Sunday, November 13, 2011


The ocean pelagic habitat has been divided vertically into five zones: epipelagic, mesopelagic, bathypelagic, abyssopelagic, and hadopelagic (Table 1). Most sampling is done in the top 200 m, called the epipelagic zone. A great deal of sampling has been in the top 1,000 m or through the mesopelagic zone. Little sampling is typically done below 1,000 m, in the bathypelagic (1,000-4,000 m), and much less even deeper.

Table 1. Depth zones of the pelagic habitat, with total volume in the world oceans in millions of cubic km [Vol (106 km3)] and percent volume (% Vol) of the total. Note that most of the ocean volume is considered bathypelagic (from Hedgepeth, 1957).
The vertical partitioning of the ocean, including the Southern Ocean, is very important, since the different zones have quite different environmental and habitat charateristics – and sometimes very different zooplankton species composition. Although some planktonic species vertically migrate each day, visiting the surface waters during the night and hiding from visual predators in the deep dark waters during the day, other species live in the deepest layers of the ocean all the time. In general, the very deep sea is thought to be a region of low biomass, low abundances, and high diversity. Since the deep layers are rarely sampled, they are also a zone of discovery – of new species and unsampled populations of known species.

For our project, our particular interest is in investigating earlier reports of very deep populations (below 2,000 m) of our target salp species in the deep waters of the Western Antarctic Peninsula region. We wonder whether there are unsampled deep-living populations of this species, or whether perhaps the species migrates between the surface and such great depths. Our molecular genetic and genomic analyses are designed to help answer this question.

For our salp survey, we are sampling from surface to as the near the bottom as possible. For stations deeper than 1,000 m, we sample to 1,000m, except for stations deeper than 2,500 m, when we sample to that depth. We are sampling zooplankton with a complicated instrumented net system, called a MOCNESS (Multiple Opening-Closing Net and Environmental Sensing System; Fig. 1) that provides data in “real time” (immediately) through a conducting cable to a ship-board computer.

Figure 1. The MOCNESS is launched from the LM GOULD. You can see the electronic instrumentation in pressure cases at the top and cod ends (PVC buckets) at the end of the nine nets. Photo Peter H. Wiebe
Yesterday we steamed NE in the Drake Passage and arrived at our Station #11 during the afternoon. We are particularly interested in this sampling area, which is offshore and among the deepest of our stations (estimated depth 3,069 m), so we asked that the LMG remain near the location so we can wait for better weather. We (Ann, Joe, and Peter) headed for bed, with a request to be waked up when conditions were workable. Amazingly, we got our “weather window” - winds below 30 kts (see Fig. 2) – and got the wake-up call at 3:30 am. Work could begin!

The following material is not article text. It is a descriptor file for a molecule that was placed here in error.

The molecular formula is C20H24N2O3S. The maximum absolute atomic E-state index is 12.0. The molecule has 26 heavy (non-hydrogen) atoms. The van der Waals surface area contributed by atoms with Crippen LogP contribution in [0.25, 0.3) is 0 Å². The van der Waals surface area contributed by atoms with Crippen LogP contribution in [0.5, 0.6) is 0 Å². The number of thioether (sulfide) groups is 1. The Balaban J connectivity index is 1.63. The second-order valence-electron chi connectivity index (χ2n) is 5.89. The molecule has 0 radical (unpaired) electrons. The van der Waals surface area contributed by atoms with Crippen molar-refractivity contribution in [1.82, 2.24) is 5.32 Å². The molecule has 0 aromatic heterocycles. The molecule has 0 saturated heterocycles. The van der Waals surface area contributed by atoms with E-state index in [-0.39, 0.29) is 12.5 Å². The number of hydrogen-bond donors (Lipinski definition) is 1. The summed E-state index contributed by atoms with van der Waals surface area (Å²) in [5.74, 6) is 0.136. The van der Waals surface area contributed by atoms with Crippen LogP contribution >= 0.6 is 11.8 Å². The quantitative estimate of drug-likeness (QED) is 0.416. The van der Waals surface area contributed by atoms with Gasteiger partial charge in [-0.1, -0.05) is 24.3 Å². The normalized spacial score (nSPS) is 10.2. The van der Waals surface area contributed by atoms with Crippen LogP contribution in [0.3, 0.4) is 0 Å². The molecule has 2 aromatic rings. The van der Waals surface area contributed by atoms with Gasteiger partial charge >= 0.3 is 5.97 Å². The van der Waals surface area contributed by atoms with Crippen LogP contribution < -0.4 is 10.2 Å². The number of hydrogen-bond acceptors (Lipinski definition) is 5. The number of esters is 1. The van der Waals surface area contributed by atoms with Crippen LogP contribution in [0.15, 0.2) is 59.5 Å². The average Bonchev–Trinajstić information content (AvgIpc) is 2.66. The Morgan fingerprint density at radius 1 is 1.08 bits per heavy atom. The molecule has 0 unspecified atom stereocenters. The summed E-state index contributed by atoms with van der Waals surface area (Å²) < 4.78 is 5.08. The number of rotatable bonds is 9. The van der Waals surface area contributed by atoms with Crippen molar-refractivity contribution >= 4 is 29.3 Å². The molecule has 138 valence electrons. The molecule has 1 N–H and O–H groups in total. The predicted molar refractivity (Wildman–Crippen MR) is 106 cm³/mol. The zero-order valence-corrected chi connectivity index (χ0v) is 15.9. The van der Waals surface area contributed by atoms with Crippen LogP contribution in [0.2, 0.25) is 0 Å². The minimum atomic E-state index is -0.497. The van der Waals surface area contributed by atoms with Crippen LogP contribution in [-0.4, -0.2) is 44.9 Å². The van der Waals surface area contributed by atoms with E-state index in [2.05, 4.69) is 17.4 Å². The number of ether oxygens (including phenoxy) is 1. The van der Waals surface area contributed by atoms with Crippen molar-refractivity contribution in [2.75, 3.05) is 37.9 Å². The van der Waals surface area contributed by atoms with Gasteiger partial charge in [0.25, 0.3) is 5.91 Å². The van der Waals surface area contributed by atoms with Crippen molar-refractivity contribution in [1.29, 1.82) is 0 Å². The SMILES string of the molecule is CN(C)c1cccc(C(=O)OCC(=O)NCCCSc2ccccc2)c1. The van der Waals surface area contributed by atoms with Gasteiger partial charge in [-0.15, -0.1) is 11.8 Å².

Figure 2. The red line shows wind speeds over the previous 24 hr at 12:00 Noon GMT or 9:00 am local time on Nov. 13th.
After an initial CTD cast, we launched our first “deep tow” of the cruise. The MOCNESS went over the side about 6:30 am and was recovered at 11:45 am. The net system had traveled 5,000 m in about five hours. Throughout the tow, environmental data (temperature, salinity, particulates, chlorophyl) and net information (depth, angle of the net, volume of water filtered) are displayed on the ship-board data acquisition computer (Fig. 3). During the uphaul, eight nets are opened and closed successively, sampling discrete depth zones of the ocean.

Figure 3. MOCNESS data acquisition screen, showing net trajectory (with different nets in different colors), environmental parameters, and position during a 2,500 m tow. 
We were happy to have completed this deep tow successfully and felt fortunate to have a long enough patch of good weather. This came after a very bad two-day stretch of wind and sea that prevented work. During the tow, we kept a close eye on the wind speed and also the barometer, which was moving from low to higher pressure as the storm center moved away. During the tow, the barometer peaked and the winds dropped to below 20 kts for a short time and then the barometer began to fall again. Unfortunately, our target species, the salp, Salpa thompsoni, was not present. However, salps are colonial animals that can form large patches or blooms very quickly. When we do find salps – and we remain quite optimistic that we will – we will likely find LOTS of them!

-- Ann Bucklin (University of Connecticut) and Peter Wiebe (Woods Hole Oceanographic Institution)

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